Zach O’Brien was passed over in his first year of NHL draft eligibility, but he wasn’t overlooked.
After the late-round selections were made, O’Brien was invited to the San Jose Sharks’ rookie camp.
“When I was at camp last year, they said they would watch how I progress in junior,” says O’Brien.
Heading into Friday night’s Entry Draft in Minneapolis, the 18-year-old O’Brien, who will turn 19 Wednesday, says his agent, Alain Roy, has been once again been contacted by Sharks’ management.
But training partner Ryane Clowe’s team isn’t the only one chatting with Roy — the Vancouver Canucks, Toronto Maple Leafs and Tampa Bay Lightning have all inquired about the natural sniper from St. John’s.
So while it’s rare to see a 19-year-old go in the draft, there’s a chance O’Brien could see his name selected at some point today when rounds two to seven are conducted.
“These just asking questions and said they would keep in touch,” O’Brien says. “It doesn’t matter who picks me, I’ll go anywhere.”
Ironically enough, O’Brien might be in a better position if he remains undrafted. That’s because he’d be an undrafted free agent, and able to field offers from different teams.
Drafted, and his rights belong to one NHL organization which calls the shots.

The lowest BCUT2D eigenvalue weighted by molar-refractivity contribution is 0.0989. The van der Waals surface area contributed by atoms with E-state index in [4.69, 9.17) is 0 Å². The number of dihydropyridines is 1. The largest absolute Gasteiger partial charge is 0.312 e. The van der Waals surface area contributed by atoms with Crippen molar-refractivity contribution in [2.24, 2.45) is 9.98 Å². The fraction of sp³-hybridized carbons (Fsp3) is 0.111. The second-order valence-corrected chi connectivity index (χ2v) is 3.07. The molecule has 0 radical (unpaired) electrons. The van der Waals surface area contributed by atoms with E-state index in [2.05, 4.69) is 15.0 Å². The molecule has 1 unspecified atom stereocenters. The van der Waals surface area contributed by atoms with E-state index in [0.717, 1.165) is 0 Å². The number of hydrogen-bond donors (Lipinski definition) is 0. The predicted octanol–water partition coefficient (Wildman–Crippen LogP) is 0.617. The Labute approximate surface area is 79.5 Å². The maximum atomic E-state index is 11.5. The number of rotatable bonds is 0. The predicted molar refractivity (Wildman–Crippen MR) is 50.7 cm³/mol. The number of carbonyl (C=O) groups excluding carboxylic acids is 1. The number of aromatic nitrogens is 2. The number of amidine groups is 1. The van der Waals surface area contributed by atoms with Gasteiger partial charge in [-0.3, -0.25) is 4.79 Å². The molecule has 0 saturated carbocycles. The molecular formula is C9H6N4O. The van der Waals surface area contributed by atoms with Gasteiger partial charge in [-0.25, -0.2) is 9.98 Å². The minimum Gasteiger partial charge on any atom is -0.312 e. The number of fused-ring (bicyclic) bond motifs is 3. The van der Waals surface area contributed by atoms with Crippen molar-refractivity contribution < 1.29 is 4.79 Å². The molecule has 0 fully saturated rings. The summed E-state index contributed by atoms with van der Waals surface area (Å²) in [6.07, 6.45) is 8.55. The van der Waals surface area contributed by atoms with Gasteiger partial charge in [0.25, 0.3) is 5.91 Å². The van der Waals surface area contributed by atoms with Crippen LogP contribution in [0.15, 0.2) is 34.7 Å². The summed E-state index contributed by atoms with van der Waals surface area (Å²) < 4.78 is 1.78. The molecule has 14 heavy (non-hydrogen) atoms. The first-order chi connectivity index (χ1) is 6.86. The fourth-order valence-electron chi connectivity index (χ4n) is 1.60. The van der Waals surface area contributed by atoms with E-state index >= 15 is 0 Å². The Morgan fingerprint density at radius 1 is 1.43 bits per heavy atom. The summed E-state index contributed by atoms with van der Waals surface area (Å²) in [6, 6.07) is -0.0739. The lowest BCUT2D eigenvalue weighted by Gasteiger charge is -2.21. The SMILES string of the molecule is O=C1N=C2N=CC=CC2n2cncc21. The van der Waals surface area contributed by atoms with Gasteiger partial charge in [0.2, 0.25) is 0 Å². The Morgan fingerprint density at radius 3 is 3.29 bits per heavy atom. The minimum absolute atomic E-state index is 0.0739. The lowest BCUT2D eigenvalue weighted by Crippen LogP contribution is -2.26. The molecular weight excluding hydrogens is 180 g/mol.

“Still, I’d love to get drafted, but I’m not worrying about it,” he said. “It’s my second year of eligibility and it’s the draft year for the year younger than me.
“I’d be happy to get drafted, but if I don’t hopefully I’ll get an invite somewhere.”
O’Brien enjoyed a banner year with the Quebec Major Junior Hockey League’s Acadie-Bathurst Titan last season, leading all rookies with 29 goals and 36 assists with a plus-27 rating. It was good enough to earn him first team all-rookie honours and nominations for three Golden Puck awards — rookie of the year, offensive rookie of the year and and the sportsman of the year award, as O’Brien wasn’t penalized once in 58 games.
Originally drafted into junior hockey by the Moncton Wildcats in 2009, he was dealt to the Acadie-Bathurst Titan near the season’s midway mark. He played a few games in New Brunswick, but spent the bulk of the season at home, tearing up the major midget circuit with the St. John’s Fog Devils where he was top scorer and MVP. He was named top forward at the national major midget championship, where he helped the Fod Devils to a bronze medal.
O’Brien, who will watch the draft from home, is training with Bob Thompson again this summer. Their focus during the off-season will be putting some more muscle on O’Brien’s 5-foot-10, 180-pound frame and increasing his foot speed.
“We’re looking at getting physically stronger so I can win some more battles,” he said. “And you can always work on increasing speed because you can never be too fast.”